Select TOP 1 athlete, Sum(total_medals) as total_medals
from Olympics
group by athlete
order by Sum(total_medals) DESC

I have put together a fiddle using MySQL (which has the LIMIT key-word)

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  • \$\begingroup\$ Had a similar answer, but what if more than 1 person have the top-count? \$\endgroup\$
    – konijn
    Mar 7 '14 at 16:50
  • \$\begingroup\$ Good question... @user35265 - what konijn says.... ? \$\endgroup\$
    – rolfl
    Mar 7 '14 at 16:51
  • \$\begingroup\$ If there is more than one athlete with the same medal count in my query I believe it would select all athletes with the medal count \$\endgroup\$
    – The Bear
    Mar 7 '14 at 17:03
  • \$\begingroup\$ The runtime of your new sql query is 66.962 ms while the runtime of my query is 38.919 ms. \$\endgroup\$
    – The Bear
    Mar 7 '14 at 17:56
  • 1
    \$\begingroup\$ @user35265 if you really need better performance on this query then you should consider a separate table with pre-computed aggregations ... perhaps a materialized view... or a table that pre-aggregates the data.... \$\endgroup\$
    – rolfl
    Mar 7 '14 at 18:06
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I think that you are over thinking this, in SQL Server I would do something like this

SELECT TOP (10) athlete  
FROM ( SELECT athlete, Sum(total_medals) AS total_medals
       FROM Olympics
       ORDER BY total_medals DESC
       GROUP BY athlete) 

And then I would use my Reporting Software to decide if there are 2 or more people at the top.

This is probably more of what you want anyway, a top 10 list of all time.


Side Note

I found it rather difficult to read your query because it wasn't indented and the reserved words weren't capitalized. I would recommend that you do those things when writing a query.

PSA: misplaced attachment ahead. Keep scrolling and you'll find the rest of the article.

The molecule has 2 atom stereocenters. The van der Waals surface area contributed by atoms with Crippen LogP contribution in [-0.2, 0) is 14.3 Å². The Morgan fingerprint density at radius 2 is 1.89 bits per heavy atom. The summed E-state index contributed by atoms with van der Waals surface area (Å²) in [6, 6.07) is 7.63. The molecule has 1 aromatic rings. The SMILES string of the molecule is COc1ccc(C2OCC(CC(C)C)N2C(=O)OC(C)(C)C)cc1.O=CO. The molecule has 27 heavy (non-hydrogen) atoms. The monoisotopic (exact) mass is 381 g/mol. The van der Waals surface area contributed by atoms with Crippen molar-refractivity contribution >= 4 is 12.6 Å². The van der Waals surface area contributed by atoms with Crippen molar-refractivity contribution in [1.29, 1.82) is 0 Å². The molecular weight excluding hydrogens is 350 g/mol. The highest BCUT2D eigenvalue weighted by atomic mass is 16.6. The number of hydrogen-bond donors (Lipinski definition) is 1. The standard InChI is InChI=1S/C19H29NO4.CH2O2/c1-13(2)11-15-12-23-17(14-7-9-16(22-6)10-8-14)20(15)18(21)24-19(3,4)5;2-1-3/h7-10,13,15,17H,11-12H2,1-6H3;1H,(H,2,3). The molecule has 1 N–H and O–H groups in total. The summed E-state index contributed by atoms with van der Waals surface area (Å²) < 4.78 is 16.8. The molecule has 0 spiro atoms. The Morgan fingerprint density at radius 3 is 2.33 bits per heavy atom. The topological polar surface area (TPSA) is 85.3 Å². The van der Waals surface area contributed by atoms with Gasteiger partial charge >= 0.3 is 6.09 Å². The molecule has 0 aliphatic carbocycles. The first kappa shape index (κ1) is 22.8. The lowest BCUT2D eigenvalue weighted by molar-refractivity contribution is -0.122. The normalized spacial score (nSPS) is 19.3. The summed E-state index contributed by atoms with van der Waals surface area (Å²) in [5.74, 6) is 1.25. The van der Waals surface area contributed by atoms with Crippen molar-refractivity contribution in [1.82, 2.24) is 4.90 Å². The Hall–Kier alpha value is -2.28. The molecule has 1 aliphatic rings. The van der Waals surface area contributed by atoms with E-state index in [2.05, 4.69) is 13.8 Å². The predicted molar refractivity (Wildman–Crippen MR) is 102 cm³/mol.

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5
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I'm a little late to the party, but I think you can make it less complicated.

Wouldn't this be what you need:

SELECT athlete
FROM Olympics 
GROUP BY athlete
ORDER BY SUM(total_medals) DESC
LIMIT 1

Here is the obligitory SQL Fiddle.

EDIT: Previous version didn't account for multiple people with the same number of medals.

SELECT athlete
FROM Olympics
GROUP BY athlete
HAVING SUM(total_medals) = 
(
    SELECT SUM(total_medals)
    FROM Olympics
    GROUP BY athlete
    ORDER BY SUM(total_medals) DESC
    LIMIT 1
)

At a quick glance, the execution plan for this seems a little nicer than the other suggestions, feel free to correct me if I am wrong though.

Here is the SQL Fiddle.

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  • 1
    \$\begingroup\$ This isn't correct because you could have more than one athlete that has the "highest" number of medals \$\endgroup\$
    – The Bear
    Aug 20 '14 at 2:06
  • \$\begingroup\$ @TheBear Thanks, I think I misread the question, I've updated the answer now. \$\endgroup\$ Aug 20 '14 at 9:33